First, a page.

Margaret Laurence's Short Story The Loons

Words: 752
Pages: 4

In Margaret Laurence’s short story, “The Loons”, there is a Métis girl named Piquette who is often presented as not belonging anywhere. Society’s racism towards the Métis people causes Piquette’s alienation. The racism and discrimination of the Métis people is presented by the reaction of the other characters towards Piquette, specifically Vanessa’s gradually changing view of them. Striking imagery of the loons is also used to portray the conflict of not belonging. Vanessa’s developing understanding of the conflict of racism and alienation corresponds with the loons symbolizing the Métis people in that they both reflect how Métis people are treated in society. The reaction of the other characters toward Piquette shows the external conflict …show more content…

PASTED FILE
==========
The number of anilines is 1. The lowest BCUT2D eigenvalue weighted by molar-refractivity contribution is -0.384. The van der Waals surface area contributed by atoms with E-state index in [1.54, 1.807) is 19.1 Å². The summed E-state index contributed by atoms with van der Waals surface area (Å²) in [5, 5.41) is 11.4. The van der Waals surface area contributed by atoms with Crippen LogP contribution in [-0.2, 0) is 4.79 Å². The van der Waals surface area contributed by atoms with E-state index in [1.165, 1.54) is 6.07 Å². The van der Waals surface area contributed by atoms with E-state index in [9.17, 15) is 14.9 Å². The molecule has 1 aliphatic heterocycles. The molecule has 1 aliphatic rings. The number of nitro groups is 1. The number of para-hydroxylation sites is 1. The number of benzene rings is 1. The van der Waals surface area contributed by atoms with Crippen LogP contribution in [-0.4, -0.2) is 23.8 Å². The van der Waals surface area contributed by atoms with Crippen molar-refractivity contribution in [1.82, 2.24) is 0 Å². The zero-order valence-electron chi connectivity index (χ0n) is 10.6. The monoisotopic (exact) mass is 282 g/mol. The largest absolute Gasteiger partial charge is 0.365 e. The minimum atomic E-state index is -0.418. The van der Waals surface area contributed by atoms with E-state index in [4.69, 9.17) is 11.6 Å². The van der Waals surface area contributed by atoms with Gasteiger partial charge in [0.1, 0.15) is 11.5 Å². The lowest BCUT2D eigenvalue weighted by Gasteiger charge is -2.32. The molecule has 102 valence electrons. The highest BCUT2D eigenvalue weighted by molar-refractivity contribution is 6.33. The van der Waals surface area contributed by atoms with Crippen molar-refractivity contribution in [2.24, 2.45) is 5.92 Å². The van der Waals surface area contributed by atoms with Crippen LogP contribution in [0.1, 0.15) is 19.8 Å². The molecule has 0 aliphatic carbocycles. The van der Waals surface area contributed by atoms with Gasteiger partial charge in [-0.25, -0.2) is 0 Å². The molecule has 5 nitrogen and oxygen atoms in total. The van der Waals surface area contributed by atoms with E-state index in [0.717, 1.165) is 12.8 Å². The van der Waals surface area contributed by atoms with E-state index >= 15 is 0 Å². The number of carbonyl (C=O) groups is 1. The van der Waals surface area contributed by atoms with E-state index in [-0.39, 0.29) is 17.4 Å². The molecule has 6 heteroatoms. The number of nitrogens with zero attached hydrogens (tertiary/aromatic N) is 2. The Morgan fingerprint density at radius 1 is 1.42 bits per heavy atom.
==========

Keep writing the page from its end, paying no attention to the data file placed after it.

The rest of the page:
Vanessa forms her point of view on Piquette based on stereotypes because she does not really understand Piquette. At the very beginning, Vanessa thinks of Piquette “only as a vaguely embarrassing presence”(89). The fact that Vanessa thinks of Piquette as an embarrassing presence tells readers that, like the rest of society, she disparages Piquette. However, the word “vaguely” suggests that Vanessa knows nothing about Piquette, and is therefore forming her opinion based on stereotypes. Later on, Piquette began to interest Vanessa because she thought Piquette was “a kind of junior prophetess of the wilds “ (91). In this situation, Vanessa thought that Piquette is like the some of the First Nations Peoples who are very connected with nature and will sometimes tell about mystical things in nature. This common stereotype angers and alienates Piquette because Vanessa thought of her as a culture instead of an individual. Years after that summer at the lake together, Vanessa and Piquette meet again. Vanessa is “ashamed of [her] own timidity”(94) but she “could not help despising the self-pity in [Piquette’s] voice” (94). By this time, Vanessa has realized how it is wrong treat Piquette as something different, but she despises the self pity in Piquette’s voice because she still does not understand Piquette’s problems. Vanessa forms her opinion of